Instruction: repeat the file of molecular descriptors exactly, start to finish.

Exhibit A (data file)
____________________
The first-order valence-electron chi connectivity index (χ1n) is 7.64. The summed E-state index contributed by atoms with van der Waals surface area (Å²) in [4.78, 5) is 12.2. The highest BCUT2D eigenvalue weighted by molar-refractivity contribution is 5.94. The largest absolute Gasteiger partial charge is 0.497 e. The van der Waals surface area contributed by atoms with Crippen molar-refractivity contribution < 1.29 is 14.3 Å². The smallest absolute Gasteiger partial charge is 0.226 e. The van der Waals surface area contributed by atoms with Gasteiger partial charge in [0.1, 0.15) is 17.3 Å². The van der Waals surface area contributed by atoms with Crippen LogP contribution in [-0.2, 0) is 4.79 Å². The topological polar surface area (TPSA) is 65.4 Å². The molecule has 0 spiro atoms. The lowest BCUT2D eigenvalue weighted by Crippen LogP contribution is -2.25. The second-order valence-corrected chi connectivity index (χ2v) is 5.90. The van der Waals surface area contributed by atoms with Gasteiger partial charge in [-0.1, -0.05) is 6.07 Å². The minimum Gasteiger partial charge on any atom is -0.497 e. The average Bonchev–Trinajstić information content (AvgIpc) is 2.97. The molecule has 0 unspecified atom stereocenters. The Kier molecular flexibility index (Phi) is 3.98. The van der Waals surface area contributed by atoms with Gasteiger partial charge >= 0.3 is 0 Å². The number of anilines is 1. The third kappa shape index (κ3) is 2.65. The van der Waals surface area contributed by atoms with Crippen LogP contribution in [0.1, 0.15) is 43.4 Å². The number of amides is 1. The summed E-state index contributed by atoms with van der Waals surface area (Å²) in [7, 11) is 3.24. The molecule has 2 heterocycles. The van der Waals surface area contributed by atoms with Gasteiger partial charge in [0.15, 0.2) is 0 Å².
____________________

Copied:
The first-order valence-electron chi connectivity index (χ1n) is 7.64. The summed E-state index contributed by atoms with van der Waals surface area (Å²) in [4.78, 5) is 12.2. The highest BCUT2D eigenvalue weighted by molar-refractivity contribution is 5.94. The largest absolute Gasteiger partial charge is 0.497 e. The van der Waals surface area contributed by atoms with Crippen molar-refractivity contribution < 1.29 is 14.3 Å². The smallest absolute Gasteiger partial charge is 0.226 e. The van der Waals surface area contributed by atoms with Gasteiger partial charge in [0.1, 0.15) is 17.3 Å². The van der Waals surface area contributed by atoms with Crippen LogP contribution in [-0.2, 0) is 4.79 Å². The topological polar surface area (TPSA) is 65.4 Å². The molecule has 0 spiro atoms. The lowest BCUT2D eigenvalue weighted by Crippen LogP contribution is -2.25. The second-order valence-corrected chi connectivity index (χ2v) is 5.90. The van der Waals surface area contributed by atoms with Gasteiger partial charge in [-0.1, -0.05) is 6.07 Å². The minimum Gasteiger partial charge on any atom is -0.497 e. The average Bonchev–Trinajstić information content (AvgIpc) is 2.97. The molecule has 0 unspecified atom stereocenters. The Kier molecular flexibility index (Phi) is 3.98. The van der Waals surface area contributed by atoms with Gasteiger partial charge >= 0.3 is 0 Å². The number of anilines is 1. The third kappa shape index (κ3) is 2.65. The van der Waals surface area contributed by atoms with Crippen LogP contribution in [0.1, 0.15) is 43.4 Å². The number of amides is 1. The summed E-state index contributed by atoms with van der Waals surface area (Å²) in [7, 11) is 3.24. The molecule has 2 heterocycles. The van der Waals surface area contributed by atoms with Gasteiger partial charge in [0.15, 0.2) is 0 Å².